User:Tepples/Flip Zee Girls

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Flip Zee Girls is a toy line by Jay at Play. The dolls can change between "big girl" mode and "baby" mode. Big girl mode has freckles and large eyes on the head and a dress on the body. Baby mode pulls a swaddle over the body and a hood over the eyes, leaving small eye spots on the cheeks. (These spots blend into the freckles in big girl mode.)

An intermediate mode pokes only the arms out of the swaddle and pulls the hood only halfway down. It somewhat resembles sleeping arrangements in the Friendly House.

  • Generation 1: Flip Zee Girls (2016)
  • Generation 2: Flip Zee Trolls and Flip Zee Precious Girls (TV commercial) (2017)


Generation 1: Girls

Zara Flower
Trinket: Blue flower
Zabrina Ballerina
Trinket: Music box with dancing ballerina, as seen in the video for "Shatter Me" by Lindsey Stirling feat. Lzzy Hale
Zandy Candy
Trinket: Lollipop
Zoey Bear
Trinket: Teddy bear
Zana Strawberry
Trinket: Strawberry
Zuri Cat
Trinket: Mouse

Generation 2: Precious Girls

"Precious Girls" appear to be more animal-eared (kemonomimi) girls in the vein of Zoey and Zuri from the first generation. I'm referring to these generations by number because "Precious" means something entirely different in the Friendly House.

Bopsie Bunny
Ellie Elephant
Lola Monkey
Boo Puppy
Twinkle Unicorn
Roarie Lion

Generation 2: Trolls

They have pointed ears and more spiky hair. The commercial describes each as a "teen".

Rainbow Galore
Pretty in Pink
Winter Wonder
Flower Power


The short film "Zuri's Cat Nap" shows that each of the Flip Zee Girls has a Transformation Trinket that lets her leave baby mode. All the G1 Flip Zee Girls (Zara, Zandy, Zuri, Zana, Zabrina, and Zoey) are sleeping in cribs in baby mode, with the hood over the eyes. A mouse wakes Zuri, who sits up, blinks the photosensitive moles on her cheeks, and unfolds. We learn that the mouse is named Zippy, but the squeaking has already awoken her roommates, who begin to cry. Zuri tries to rock them back to sleep with a lullaby, which doesn't calm them. She then tries a diaper change (offscreen to avoid CP violation), which doesn't calm them. Only placing each girl's trinket on her pillow breaks the mode lock and causes them to change form.

The Friendly House decided to admit Zoey because several residents are bears, including lead caregiver Osbert.[1] After a week or two of needing baby mode twice a week or more, Zoey eventually settled into a routine where she would enter baby mode every Saturday night to regenerate, and then one of the bears would wake her on Sunday morning. A few months later, Zuri arrived and befriended a Jewish mouse boy living there, who agreed to a similar arrangement.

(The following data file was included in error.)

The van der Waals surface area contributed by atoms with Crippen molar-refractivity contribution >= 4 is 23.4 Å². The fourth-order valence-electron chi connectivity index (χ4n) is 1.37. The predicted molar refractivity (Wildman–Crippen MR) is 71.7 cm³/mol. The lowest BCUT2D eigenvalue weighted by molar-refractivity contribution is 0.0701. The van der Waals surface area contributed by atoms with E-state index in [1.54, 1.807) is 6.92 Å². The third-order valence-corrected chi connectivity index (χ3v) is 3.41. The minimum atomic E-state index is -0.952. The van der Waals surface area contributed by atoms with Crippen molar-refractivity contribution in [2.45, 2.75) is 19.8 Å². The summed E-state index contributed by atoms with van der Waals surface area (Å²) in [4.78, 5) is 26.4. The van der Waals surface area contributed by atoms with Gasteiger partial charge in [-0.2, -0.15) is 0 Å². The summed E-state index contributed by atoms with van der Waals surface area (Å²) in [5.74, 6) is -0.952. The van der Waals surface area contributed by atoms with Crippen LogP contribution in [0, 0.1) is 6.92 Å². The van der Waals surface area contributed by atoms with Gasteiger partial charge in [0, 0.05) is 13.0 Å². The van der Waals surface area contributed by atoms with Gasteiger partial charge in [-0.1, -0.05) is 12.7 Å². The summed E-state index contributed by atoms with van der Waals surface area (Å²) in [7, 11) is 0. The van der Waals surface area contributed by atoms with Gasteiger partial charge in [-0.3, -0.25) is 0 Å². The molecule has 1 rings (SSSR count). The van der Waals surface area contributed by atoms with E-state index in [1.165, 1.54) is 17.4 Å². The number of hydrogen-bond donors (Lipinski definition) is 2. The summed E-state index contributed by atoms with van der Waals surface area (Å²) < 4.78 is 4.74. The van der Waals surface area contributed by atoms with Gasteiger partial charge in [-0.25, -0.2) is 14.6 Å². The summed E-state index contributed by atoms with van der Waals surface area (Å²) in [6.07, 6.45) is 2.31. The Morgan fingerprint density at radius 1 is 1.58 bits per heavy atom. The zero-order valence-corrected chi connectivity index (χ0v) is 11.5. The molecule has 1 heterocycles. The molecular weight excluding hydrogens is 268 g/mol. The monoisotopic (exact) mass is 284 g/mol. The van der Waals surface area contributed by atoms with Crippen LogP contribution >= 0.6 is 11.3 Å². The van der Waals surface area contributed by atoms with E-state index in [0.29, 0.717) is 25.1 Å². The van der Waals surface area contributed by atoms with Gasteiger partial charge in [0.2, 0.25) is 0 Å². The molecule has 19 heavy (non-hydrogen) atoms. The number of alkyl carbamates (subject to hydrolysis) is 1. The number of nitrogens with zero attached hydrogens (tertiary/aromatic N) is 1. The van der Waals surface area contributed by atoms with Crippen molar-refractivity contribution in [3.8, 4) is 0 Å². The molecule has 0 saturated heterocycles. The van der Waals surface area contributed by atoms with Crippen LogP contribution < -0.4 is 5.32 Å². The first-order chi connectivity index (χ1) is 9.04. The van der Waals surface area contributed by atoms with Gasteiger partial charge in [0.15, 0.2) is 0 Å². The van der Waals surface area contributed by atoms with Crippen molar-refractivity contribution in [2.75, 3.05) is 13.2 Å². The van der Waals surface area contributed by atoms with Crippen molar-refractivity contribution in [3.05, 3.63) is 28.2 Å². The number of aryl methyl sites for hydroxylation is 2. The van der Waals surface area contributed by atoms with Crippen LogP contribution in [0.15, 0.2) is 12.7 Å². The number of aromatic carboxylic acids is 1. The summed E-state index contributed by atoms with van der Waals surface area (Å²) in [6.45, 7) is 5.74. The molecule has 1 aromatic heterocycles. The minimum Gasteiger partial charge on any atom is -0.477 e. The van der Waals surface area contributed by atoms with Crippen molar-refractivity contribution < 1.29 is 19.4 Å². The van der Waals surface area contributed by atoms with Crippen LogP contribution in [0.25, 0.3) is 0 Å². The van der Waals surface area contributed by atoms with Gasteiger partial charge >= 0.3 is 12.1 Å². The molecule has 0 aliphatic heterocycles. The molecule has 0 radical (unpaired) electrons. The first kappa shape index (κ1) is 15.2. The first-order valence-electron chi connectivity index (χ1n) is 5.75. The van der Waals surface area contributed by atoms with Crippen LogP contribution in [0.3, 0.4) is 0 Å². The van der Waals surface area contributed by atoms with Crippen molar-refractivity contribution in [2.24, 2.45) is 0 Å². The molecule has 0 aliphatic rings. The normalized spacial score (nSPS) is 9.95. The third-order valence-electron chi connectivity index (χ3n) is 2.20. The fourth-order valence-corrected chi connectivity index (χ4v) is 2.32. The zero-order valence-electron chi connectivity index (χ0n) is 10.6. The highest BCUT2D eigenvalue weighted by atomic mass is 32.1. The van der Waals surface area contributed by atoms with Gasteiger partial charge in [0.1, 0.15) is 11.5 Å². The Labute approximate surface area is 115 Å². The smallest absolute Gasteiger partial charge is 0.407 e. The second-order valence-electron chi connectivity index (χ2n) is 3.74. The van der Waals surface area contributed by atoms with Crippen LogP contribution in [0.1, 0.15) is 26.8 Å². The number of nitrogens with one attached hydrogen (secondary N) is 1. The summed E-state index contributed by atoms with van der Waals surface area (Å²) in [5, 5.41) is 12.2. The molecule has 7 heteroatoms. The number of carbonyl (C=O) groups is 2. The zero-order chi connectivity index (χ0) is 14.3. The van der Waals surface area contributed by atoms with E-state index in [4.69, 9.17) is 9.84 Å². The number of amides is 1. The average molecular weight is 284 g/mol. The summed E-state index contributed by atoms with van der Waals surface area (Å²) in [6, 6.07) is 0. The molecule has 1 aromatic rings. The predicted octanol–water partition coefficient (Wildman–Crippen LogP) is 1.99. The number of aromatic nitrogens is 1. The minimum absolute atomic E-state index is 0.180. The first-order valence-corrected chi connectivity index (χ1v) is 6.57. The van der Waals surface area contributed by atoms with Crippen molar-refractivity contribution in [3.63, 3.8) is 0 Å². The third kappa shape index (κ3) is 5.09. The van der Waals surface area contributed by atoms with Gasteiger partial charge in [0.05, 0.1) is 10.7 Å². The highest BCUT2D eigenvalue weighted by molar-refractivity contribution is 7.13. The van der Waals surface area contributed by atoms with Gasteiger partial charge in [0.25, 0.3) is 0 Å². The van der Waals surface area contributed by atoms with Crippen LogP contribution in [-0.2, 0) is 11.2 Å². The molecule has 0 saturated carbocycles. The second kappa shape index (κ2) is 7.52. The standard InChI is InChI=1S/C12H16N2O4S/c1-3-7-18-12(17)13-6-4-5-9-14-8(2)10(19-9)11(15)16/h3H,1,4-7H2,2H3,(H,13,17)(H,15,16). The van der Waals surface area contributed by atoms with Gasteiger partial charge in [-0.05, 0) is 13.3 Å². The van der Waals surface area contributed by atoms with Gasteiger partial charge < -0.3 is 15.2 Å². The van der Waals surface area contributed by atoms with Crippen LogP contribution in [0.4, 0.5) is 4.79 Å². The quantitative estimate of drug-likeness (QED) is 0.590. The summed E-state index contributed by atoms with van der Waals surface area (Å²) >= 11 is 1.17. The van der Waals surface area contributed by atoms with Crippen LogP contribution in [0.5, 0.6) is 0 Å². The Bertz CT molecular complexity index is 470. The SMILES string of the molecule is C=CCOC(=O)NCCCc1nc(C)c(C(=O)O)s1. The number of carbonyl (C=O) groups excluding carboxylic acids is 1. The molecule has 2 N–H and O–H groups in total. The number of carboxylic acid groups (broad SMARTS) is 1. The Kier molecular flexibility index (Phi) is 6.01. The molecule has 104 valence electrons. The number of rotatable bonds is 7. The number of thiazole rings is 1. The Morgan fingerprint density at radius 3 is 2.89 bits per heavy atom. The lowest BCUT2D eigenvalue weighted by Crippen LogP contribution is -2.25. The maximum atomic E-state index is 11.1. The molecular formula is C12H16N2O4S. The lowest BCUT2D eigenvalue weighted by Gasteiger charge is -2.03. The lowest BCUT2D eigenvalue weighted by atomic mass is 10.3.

Another outreach in March 2020, just before COVID-19 went viral in the United States, turned up Zandy and Lola. Pino knew that their food-themed trinkets would pose a challenge but had plans to accommodate them. After bringing them in, Pino came home to an article on Pocket from The Conversation that started an argument between the two over the merits of natural sugar compared to added sugar.[2]

Role playing

Canon clues as to the characters' personalities are scant. This may cause writer's block for caregivers of a child who owns such a doll and is trying to roleplay with the dolls. Some tips for doing Zuri (or any other catgirl for that matter):

  • Like tennis, volleyball, or other net sports. (This is the big girl counterpart to a cat's habit of playing with a ball of yarn.) If you have the dark skin variant, root for Serena Williams.
  • Follow instructions in "Be Cat Like" on wikiHow.
  • Act a little bit "catistic."[3][4]


  1. At the time, the lead caregiver was also the operations manager. This role was split when the Friendly House expanded to two rooms, each with its own caregiver.
  2. Kacie Dickinson and Jodi Bernstein. "If Sugar Is so Bad for Us, Why Is the Sugar in Fruit Ok?". The Conversation, 2018-03-07. Accessed 2020-03-08.
  3. Aspergerix. "Catspergers - a parody". National Autistic Society, 2016-08-27. Accessed 2020-07-17.
  4. Olivia Williams. "Autism In Cats: Can Kitties Be Autistic?". My Pet Needs That. Accessed 2020-07-17. Turn off script for this site.